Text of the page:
"You are definitely a candidate for cochlear implant."
I had been waiting to hear those words. But when my doctor said them to me yesterday, my heart skipped two beats. I qualified for candidacy. It was determined that I need a cochlear implant and would benefit from its use. I can begin the process of getting an implant for my deaf ear. Now begins the back and forth negotiations with my insurance company, the countless appeals, and the necessary medical tests before my surgery date is finalized. I'm hoping it will come sooner than later.
"It'll be like learning a new language," my doctor told me. "And it won't be easy. It won't be hearing as you are used to hearing. It is digital. It is electronic. You'll have to teach your brain to understand it. But I think you are highly motivated to learn and will be able to do this."
He explained it would be a little like dropping me in the middle of France, where I didn't know the customs or language, and asking me a few days later how things were going. I'd be a mess, I'm sure. But after a few weeks, I would have learned how to navigate my neighborhood and probably learned some important phrases to help me get around. "If I checked on you after 6 months," he continued, "you will probably have learned some social language and have friends who you speak casually with every day. After a couple of years, I wouldn't be able to tell you from a native." That's what using a cochlear implant is like.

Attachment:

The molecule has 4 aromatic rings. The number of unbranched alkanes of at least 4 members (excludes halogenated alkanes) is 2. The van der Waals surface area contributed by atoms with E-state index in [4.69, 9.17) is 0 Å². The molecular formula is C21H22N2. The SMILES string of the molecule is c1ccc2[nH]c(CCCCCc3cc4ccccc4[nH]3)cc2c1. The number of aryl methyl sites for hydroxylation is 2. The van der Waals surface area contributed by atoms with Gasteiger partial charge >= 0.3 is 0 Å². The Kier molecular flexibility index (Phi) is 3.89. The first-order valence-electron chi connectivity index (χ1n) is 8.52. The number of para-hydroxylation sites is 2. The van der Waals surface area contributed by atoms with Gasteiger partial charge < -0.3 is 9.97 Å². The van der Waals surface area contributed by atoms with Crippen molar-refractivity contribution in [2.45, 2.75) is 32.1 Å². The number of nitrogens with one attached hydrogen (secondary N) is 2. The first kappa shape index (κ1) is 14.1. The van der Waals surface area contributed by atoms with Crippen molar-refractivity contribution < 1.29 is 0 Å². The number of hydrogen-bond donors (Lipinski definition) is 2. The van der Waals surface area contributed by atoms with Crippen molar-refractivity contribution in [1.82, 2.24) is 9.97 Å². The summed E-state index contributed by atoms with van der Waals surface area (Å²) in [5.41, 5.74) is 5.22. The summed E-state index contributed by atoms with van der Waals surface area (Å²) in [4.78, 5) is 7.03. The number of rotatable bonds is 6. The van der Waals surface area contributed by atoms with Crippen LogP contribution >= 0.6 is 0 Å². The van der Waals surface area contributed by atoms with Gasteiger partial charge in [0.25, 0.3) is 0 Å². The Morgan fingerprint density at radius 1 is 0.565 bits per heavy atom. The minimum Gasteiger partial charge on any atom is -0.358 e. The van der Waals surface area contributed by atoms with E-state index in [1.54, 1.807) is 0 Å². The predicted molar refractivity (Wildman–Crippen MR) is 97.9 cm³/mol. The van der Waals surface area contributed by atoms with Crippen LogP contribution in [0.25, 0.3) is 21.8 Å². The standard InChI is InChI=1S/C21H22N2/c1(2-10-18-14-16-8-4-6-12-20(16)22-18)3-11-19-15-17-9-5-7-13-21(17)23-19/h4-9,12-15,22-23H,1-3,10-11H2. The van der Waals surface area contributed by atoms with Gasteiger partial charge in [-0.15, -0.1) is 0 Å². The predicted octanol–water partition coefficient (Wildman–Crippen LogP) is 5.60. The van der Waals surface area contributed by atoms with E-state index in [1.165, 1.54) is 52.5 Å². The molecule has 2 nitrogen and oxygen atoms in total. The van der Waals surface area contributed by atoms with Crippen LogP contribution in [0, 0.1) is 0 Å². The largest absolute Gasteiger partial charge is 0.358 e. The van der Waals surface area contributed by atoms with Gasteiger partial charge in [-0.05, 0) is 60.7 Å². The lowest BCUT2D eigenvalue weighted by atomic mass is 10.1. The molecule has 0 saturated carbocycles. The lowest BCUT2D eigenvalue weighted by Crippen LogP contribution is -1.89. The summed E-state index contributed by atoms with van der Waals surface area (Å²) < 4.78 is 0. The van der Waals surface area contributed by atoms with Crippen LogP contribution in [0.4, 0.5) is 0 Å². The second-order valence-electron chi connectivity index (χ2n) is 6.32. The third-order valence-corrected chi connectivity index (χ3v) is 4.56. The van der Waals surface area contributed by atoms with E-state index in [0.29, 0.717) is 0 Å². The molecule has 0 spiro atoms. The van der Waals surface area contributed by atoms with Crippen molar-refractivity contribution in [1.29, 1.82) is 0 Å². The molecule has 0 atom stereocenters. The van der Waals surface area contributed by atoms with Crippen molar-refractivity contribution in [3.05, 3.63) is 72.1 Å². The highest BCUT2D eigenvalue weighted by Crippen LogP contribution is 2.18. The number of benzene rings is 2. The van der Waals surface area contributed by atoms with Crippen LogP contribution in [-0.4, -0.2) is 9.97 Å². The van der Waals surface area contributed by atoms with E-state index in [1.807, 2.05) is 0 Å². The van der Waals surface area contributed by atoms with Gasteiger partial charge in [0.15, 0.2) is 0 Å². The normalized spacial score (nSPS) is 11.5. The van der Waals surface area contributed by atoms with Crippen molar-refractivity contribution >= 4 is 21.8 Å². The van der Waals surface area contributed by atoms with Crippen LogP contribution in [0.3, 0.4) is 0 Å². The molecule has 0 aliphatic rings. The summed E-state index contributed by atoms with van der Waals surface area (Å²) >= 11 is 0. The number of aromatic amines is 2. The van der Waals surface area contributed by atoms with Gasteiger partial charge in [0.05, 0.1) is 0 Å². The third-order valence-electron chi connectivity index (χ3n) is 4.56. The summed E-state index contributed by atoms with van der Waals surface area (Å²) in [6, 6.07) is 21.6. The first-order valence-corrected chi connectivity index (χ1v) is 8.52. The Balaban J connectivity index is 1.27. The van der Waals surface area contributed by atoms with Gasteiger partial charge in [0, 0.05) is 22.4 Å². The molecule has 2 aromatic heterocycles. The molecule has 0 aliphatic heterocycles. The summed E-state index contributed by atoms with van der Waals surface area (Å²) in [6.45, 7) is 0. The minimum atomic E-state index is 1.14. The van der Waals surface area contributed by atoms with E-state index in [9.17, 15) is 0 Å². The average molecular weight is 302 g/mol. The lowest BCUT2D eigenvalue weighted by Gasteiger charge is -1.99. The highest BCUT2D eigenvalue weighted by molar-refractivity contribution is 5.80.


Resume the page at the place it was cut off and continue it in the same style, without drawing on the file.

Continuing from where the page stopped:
I admit, I'm a little giddy about it. I came home and tore open the information packet he gave me. It came with a little plastic model of the external speech processor for me to "try on for size and fit." I put it on. It was BIG. And it was a big deal. I was consumed by emotions of nervousness and excitement while being completely aware of an enormous sense of apprehension. It's permanent. There won't be any turning back or changing my mind once it's done. I couldn't shake the dread of how the magnet inside my skull would attract the undead to me when the zombie apocalypse occurs!
I will still be deaf. It is not a cure for my deafness; it is only a tool to connect me to the hearing world -- a tool that will require many hours of practice and rehabilitation. But it is steady and consistent, my doctor had told me, unlike my own hearing, which seems determined to keep me guessing.
Most people think the implant restores hearing. Turn it on and "click!" You can hear again. It's not quite that easy, I've learned. Without the processor, I will hear nothing. With the processor, I will hear this:
Nope, it won't be easy. But with time, it will improve, and I will have a restored sense of normalcy in my hearing world. As normal as it can get.